Look at using cloth diapers instead of disposable ones, cloth pads or a menstrual cup instead of sanitary pads. Cloth face wipes instead of cotton balls, cloth napkins instead of paper tissues. And you’ll end up with very little or no reject waste!

Reuse and repurpose existing stuff (just like our grandparents did!). For instance, we use old worn-out T-shirts/clothes as mops and wipes. This saves money and reduces waste! The next time you think of buying something, look around and see if you can repurpose something you already have. You’ll be surprised as to how many things you’ll find lying around!

4. Buy Sustainable:

When we buy, we buy from local sustainable brands, as much as possible. I’ve discovered the most amazing Indian sustainable brands across all categories – from personal care, to home care, to clothes, shoes, etc. These usually use very less or no plastic in packaging either. You will find products from all these categories on Brown Living.

We transitioned into these step by step and that’s what you can do as well. Pick up a category of products and once they are over, instead of buying your regular brands, buy from biodegradable brands. Bathroom and cleaning products are easy swaps that will reduce your waste drastically.

E.g., if you use shampoo and soap bars instead of shampoos and shower gels, you’ve reduced 2 plastic bottles you’re your bathroom. You can also switch to a sustainable toothpaste that comes in a glass bottle and just use coconut or almond oil or a face oil which come in glass bottles. You will also find several detergents, dish wash and other cleaning products from sustainable brands that are available in paper or metal containers.

I’ve realised over time that products that are not good for the environment, are also not good for our health. Commercial cleaners are full of nasty chemicals which we don’t realise. Pick up your detergent or floor cleaner and look up its ingredients online. You’ll not want to use it again!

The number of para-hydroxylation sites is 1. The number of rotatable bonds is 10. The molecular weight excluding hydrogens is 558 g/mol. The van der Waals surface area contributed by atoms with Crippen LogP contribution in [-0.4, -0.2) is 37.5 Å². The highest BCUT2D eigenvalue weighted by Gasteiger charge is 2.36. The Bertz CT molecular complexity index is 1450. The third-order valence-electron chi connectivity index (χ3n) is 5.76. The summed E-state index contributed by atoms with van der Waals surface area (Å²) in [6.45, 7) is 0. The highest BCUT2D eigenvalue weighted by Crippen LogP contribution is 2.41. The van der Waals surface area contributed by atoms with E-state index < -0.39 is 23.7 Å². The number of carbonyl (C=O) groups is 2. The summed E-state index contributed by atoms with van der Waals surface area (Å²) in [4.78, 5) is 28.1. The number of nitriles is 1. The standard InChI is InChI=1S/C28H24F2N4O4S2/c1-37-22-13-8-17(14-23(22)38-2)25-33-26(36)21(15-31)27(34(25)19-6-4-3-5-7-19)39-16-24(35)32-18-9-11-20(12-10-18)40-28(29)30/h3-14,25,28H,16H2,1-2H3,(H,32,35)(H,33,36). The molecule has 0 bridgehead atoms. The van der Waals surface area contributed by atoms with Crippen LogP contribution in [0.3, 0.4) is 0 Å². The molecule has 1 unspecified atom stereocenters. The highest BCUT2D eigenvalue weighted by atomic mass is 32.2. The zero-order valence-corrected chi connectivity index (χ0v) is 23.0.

My simple rule now – read the label, if there’s an ingredient you don’t recognise or can’t pronounce, don’t buy!

Another way to reduce waste is cut down on packaged groceries. We’ve been lucky to have a zero-waste store close by which allows is to get everything – rice, flour, pulses, spices and even oil in our own containers! That’s been a boon.

Thankfully there are quite a few of such stores coming up all over the country, but even if you don’t have one around, local small grocery stores sell a lot of loose stuff. Even big supermarkets let you buy loose groceries. You just have to plan in advance and carry your own containers. We also reduced consumption of processed packaged food.  

My advice: don’t dive into everything head-on. Take your time, take small steps. Start with what’s most comfortable and get used to that, then move on to the next thing. It took us a year to get to where we are and we still discovering so much. This is a journey, take it slow and enjoy it! 


To buy sustainable products, visit Brown Living.

To find a Dry Waste Collection center near you, visit Skrap and Ullisu.

To find stores you can buy package free groceries and household products visit this link.

Online workshops on Zero Waste living I’ve done myself and highly recommend:

  1. Bare Necessities has a lovely 30-day (self-paced) course.
  2. has monthly workshops on Zero waste living, composting and many related topics.

Books: I’ve read these and hence recommend:

  1. Bare Necessities: How to Live a Zero-Waste Life Book
  2. (Im)Perfectly Zero Waste: A No-Nonsense Guide to Living Sustainably in India

I also recommend following some amazing people on Instagram for inspiration and tons of tips and tricks:

  1. Skrap Zero Waste
  2. Bare Necessities
  3. Worm Rani
  4. Brown Living
  5. Ullisu

I talk a lot about this topic, share DIYs and share information about the products I use on my Instagram as well. Checkout Abir composting like a pro: